Curly Flat in James Halliday’s ‘Wineries of the Month’

As there are so many great cellar doors to visit these days, to make it a little easier, each month James Halliday suggests one of his top 5 star rated wineries from each state that he thinks is really worth making the effort to visit, and of course taste!

Link to JH website:

VH & Winery

Our Winery and Cellar Door

We’re happy to say that our winery has been nominated as this months must see Victorian winery, and like everything we set out to do we pride ourselves on delivering not only great wines to taste, but a special Cellar Door experience to match.

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Cellar Door Entrance

With our cellar door we like to think we provide an experience that is reflective our wines; unique and individual.  Rather than have dedicated ‘cellar door’ staff you will be greeted by people who work hands on with the wines that you will taste.  While we all talk on a similar thread about the vintage conditions behind the wines,  each of us infuse personal anecdotes giving even deeper insights into wine growing that a ‘usual’ cellar door experience wouldn’t allow.  Where we can, we’ll also give you a tour of winery and talk in greater detail about our philosophy and how we go about things.

Home for our cellar door is found in the refurbished 1880’s homestead, that we call Vintage Hall which has it’s own blend of style and relaxed charm.  Being a great space, we also have several food and wine events throughout the year where great chefs such as Andrew McConnell transform Vintage Hall into their restaurant for a day, while we provide Curly Flat wines young and old.  We only inform our mailing list customers of this, so if your not on the list, come up and see us or join online.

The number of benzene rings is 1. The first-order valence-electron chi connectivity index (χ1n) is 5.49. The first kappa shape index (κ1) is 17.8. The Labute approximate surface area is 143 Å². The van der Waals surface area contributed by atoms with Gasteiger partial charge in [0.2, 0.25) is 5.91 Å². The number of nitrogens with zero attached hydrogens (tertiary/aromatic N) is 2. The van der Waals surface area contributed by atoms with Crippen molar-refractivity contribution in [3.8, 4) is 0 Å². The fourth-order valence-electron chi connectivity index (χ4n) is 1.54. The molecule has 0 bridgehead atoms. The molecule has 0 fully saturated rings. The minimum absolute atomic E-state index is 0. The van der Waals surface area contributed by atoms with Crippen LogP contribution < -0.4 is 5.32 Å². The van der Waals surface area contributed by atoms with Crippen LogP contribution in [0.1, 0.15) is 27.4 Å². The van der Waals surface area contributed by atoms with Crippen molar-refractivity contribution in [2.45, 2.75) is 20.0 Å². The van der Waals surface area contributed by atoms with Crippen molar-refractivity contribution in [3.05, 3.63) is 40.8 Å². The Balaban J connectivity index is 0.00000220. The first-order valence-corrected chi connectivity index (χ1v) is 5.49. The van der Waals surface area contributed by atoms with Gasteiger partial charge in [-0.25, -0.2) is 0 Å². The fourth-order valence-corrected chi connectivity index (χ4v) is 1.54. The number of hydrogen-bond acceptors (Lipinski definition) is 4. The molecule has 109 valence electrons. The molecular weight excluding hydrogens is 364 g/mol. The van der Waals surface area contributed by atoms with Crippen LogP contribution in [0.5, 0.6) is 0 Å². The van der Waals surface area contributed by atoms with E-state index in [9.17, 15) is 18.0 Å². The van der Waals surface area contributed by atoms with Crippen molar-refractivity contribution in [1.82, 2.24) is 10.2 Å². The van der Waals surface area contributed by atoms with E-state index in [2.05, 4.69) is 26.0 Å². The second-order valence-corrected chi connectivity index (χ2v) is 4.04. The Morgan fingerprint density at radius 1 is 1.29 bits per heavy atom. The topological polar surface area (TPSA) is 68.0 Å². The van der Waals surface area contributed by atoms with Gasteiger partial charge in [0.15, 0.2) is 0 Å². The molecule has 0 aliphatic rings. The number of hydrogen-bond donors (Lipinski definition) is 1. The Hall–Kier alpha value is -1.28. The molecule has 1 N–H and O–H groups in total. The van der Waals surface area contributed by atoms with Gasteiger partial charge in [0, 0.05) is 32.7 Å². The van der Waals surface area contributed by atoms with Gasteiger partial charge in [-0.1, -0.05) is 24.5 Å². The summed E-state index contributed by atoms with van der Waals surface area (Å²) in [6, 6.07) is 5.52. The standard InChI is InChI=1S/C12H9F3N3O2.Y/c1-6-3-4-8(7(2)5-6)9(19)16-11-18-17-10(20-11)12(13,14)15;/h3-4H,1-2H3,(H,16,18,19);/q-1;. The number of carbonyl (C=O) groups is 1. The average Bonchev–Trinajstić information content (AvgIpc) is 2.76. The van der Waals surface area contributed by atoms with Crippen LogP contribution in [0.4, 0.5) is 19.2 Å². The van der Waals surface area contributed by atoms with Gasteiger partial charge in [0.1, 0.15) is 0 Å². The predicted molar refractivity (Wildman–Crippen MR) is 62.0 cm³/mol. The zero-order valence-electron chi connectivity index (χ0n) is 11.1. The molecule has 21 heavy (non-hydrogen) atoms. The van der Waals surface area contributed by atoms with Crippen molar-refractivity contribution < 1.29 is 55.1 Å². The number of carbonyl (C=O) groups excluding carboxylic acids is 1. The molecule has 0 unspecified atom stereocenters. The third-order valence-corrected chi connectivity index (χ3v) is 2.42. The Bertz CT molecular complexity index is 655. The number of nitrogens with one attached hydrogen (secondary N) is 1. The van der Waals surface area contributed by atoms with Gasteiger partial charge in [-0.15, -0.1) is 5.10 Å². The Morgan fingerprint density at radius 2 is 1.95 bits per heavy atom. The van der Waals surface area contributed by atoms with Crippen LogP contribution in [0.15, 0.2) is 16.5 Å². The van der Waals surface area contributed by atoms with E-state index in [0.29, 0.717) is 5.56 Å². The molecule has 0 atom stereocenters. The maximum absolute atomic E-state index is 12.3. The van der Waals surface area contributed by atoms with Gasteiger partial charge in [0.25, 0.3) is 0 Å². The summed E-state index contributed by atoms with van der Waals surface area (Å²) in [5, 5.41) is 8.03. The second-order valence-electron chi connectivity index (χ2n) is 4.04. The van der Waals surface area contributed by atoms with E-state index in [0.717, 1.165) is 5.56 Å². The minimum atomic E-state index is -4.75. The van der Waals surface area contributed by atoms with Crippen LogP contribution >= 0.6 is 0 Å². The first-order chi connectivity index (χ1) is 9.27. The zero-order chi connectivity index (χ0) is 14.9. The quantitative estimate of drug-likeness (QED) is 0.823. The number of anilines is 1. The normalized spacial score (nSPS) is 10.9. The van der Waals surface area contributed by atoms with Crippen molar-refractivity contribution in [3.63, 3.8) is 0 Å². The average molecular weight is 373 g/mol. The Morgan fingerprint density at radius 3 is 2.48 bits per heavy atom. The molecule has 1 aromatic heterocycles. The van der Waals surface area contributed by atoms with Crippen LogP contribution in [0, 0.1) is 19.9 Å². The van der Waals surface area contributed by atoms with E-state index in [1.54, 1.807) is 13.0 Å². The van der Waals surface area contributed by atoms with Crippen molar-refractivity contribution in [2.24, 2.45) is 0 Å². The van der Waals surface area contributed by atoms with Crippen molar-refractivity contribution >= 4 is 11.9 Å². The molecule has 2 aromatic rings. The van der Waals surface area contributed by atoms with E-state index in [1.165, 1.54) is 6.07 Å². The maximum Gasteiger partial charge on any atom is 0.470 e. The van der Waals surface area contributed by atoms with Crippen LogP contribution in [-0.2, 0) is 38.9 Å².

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Inside Vintage Hall at Curly Flat

The Macedon Ranges is also one the best kept secrets in wine and we of course are not the only cellar door going.  We also recommend visiting Granite Hills, Paramoor, Cobaw Ridge but to name a few. You can easily spend the day up here visiting cellar doors and theres exceptional food to be found in the bustling Piper Street in Kyneton where many providores will tempt you with their differing fare.  For something different you can also go over to the Holgates microbrewery in Woodend and enjoy a tasting paddle with food also available.  They are many, many ways to spend your day!

Curly Flat Cellar Door is open every weekend 12-5pm and by appointment during the week.  During the week just call ahead so we can ensure someone is available to meet you.  Also groups larger than 6, especially any bus group, call ahead to be sure we can look after you.  For all cellar door enquiries please call us on 03 5429 1956 in office hours.  We look forward to your visit!  For more details please visit our Cellar Door page.

Shortest day turns out to be the coldest! (so far)

We’ve had some good frosts this week at Curly Flat culminating in the hardest this morning where it got down to -5, poetically coinciding with the winter solstice.  Here are some photos from around the vineyard this morning that highlight we’re one of the coolest viticultural regions in Australia.


Curly Flat’s Vintage Hall (our cellar door) sees the ‘cold’ light of day


Frost hairs on the lyre trellis


um, that’s cold!


Frozen spider webbing


Watch your step!


Lyre, Lyre, certainly not on fire!


Formerly known as grass

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Three years work in one month!